18) International: In South Africa, NEHAWU provincial secretary Patrick Makhafane says “we have noted the unbridled corruption that is taking place in the public service under the disguise of outsourcing, public-private-partnerships and privatization. In response to this pandemic of corruption the union in the province will embark on a service delivery campaign. (…) As part of our service delivery campaign we will also embark on a provincial march against outsourcing, privatisation, and other forms of atypical work in both the public and private sectors.”

19) International: The Public Service Association of Australia says “Respect the Risk: No to Private Prisons,” and launches a series of videos of prison officers explaining their role and function and the risks that they go through on a daily basis. In the first video, an officer says prison staff  “just want to send a message out to the government that prisons aren’t for privatisation,” and “we say no to private prisons.”

20) International: Hospital privatization in Queen’s Park, Ontario, Canada, is diverting millions of dollars from frontline care. “The 2017 Auditor General’s report, released Wednesday, revealed that hospitals are diverting millions from operating budgets to pay for high privatized maintenance costs, which private contractors now argue are not included in the price of the public-private partnership (P3) contracts Liberal and Conservative governments signed.”

21) International: Regulators in Britain have landed a heavy blow against profiteering and rate gouging by private water companies by benchmarking their revenues strictly to their cost of capital. The water companies have been accused in a series of media and official reports of using their water subsidiaries as a kind of group financial turbocharging operation.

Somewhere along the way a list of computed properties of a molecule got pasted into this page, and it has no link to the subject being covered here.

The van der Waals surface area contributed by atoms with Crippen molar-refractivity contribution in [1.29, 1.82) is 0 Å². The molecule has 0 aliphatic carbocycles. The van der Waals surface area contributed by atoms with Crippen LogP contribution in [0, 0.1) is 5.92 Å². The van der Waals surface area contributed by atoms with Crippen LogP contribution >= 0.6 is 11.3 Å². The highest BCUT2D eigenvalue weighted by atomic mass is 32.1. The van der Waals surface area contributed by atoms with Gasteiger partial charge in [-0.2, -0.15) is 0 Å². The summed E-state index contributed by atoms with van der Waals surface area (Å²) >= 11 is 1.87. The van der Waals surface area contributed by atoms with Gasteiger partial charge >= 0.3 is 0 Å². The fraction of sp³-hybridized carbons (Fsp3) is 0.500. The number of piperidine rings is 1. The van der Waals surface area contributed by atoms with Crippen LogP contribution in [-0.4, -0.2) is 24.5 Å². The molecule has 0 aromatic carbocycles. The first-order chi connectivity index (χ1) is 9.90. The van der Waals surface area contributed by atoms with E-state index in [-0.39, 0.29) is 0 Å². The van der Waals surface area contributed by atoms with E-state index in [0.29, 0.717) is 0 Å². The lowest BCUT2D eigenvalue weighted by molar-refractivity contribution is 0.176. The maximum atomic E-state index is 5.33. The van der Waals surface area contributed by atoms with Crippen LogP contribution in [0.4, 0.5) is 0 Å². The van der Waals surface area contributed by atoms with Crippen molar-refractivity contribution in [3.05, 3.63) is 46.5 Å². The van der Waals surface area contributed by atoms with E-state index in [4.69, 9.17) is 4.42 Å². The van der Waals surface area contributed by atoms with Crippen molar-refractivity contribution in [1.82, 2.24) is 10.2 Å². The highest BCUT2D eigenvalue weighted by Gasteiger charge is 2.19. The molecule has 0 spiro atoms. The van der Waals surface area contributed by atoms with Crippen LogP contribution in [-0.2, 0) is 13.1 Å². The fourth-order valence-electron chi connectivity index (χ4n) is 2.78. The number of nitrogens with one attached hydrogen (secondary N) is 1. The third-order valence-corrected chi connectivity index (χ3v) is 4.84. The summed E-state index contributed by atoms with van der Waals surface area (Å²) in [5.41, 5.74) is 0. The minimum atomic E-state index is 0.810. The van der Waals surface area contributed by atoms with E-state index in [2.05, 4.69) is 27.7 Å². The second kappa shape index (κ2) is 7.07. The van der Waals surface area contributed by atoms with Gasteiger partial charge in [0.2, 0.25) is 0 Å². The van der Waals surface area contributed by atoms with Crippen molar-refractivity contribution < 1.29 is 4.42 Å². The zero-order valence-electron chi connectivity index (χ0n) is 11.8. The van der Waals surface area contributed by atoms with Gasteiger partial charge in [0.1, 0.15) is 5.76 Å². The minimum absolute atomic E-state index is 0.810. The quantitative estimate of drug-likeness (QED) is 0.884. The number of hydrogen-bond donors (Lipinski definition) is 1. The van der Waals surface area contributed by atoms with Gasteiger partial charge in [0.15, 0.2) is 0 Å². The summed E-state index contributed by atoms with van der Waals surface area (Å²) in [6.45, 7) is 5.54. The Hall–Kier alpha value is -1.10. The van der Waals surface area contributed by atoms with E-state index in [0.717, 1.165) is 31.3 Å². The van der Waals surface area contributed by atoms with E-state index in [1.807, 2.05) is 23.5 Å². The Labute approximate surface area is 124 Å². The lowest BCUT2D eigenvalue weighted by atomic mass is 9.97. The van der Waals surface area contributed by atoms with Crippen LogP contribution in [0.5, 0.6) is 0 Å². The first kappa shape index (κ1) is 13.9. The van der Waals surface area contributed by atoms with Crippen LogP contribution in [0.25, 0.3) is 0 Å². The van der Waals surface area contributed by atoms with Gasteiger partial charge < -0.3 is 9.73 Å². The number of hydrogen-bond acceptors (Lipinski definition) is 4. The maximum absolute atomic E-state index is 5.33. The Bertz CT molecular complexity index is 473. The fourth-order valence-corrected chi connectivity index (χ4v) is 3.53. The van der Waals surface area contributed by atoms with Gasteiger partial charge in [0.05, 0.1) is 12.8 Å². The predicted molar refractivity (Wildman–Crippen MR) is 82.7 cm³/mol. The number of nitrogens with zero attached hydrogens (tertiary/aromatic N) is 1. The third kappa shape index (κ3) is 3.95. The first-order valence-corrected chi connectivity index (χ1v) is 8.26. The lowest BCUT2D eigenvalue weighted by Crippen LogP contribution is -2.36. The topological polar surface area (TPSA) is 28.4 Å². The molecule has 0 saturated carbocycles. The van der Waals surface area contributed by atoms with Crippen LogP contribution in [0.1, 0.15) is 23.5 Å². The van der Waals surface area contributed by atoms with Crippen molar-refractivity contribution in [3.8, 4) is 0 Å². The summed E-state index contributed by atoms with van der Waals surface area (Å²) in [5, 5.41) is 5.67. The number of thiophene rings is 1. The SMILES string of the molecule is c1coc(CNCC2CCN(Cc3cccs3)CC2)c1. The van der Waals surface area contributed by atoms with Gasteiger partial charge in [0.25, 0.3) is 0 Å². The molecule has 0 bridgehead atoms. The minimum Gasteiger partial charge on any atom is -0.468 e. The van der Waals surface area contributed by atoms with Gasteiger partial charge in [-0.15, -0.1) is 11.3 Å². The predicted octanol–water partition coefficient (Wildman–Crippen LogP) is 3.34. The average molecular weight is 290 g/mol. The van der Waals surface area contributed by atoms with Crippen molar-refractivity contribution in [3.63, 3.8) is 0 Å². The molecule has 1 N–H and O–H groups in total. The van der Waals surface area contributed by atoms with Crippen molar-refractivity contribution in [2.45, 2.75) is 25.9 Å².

The Telegraph reports “OFWAT hit suppliers with the industry’s toughest price-control regime since privatization last week, by squeezing a key metric it uses to calculate their regulator-approved revenues and forcing household bills at least £15-£25 a year lower. Stripped of jargon, the so-called ‘weighted average cost of capital’ is simply OFWAT’S assumption on the cost water companies will incur in raising capital to fund investment in assets like pipelines and treatment works. The measure has plummeted from 3.6pc in the current regulatory cycle to 2.4pc from 2020-25, effectively flushing around £750m from the sector’s revenues as a whole. OFWAT is also upping the ante on its financial rewards and penalties scheme. To survive the ultra-low regulated returns, companies will have to work far harder to clinch lucrative financial rewards and take an even greater hit if they incur penalties.” How well do U.S. public regulators do in estimating the cost of capital of for-profit water companies when setting their rates?

22) International: Reuters reports that after the tragic fire at Grenfell Towers in London, the same contractors are being hired to replace the dangerous cladding that caused to fire. The Fire Brigades Union has called for one of the key experts appointed by the Grenfell Tower inquiry to resign, saying “the FBU wants this inquiry to consider the effect of deregulation, closures and cuts to the response on 14 June [at Grenfell Tower]. That’s part of the big question of how this happened in London. We say that Mr. McGuirk is conflicted in advising on this team. He has also been the principal adviser to local authorities on fire safety guidance.”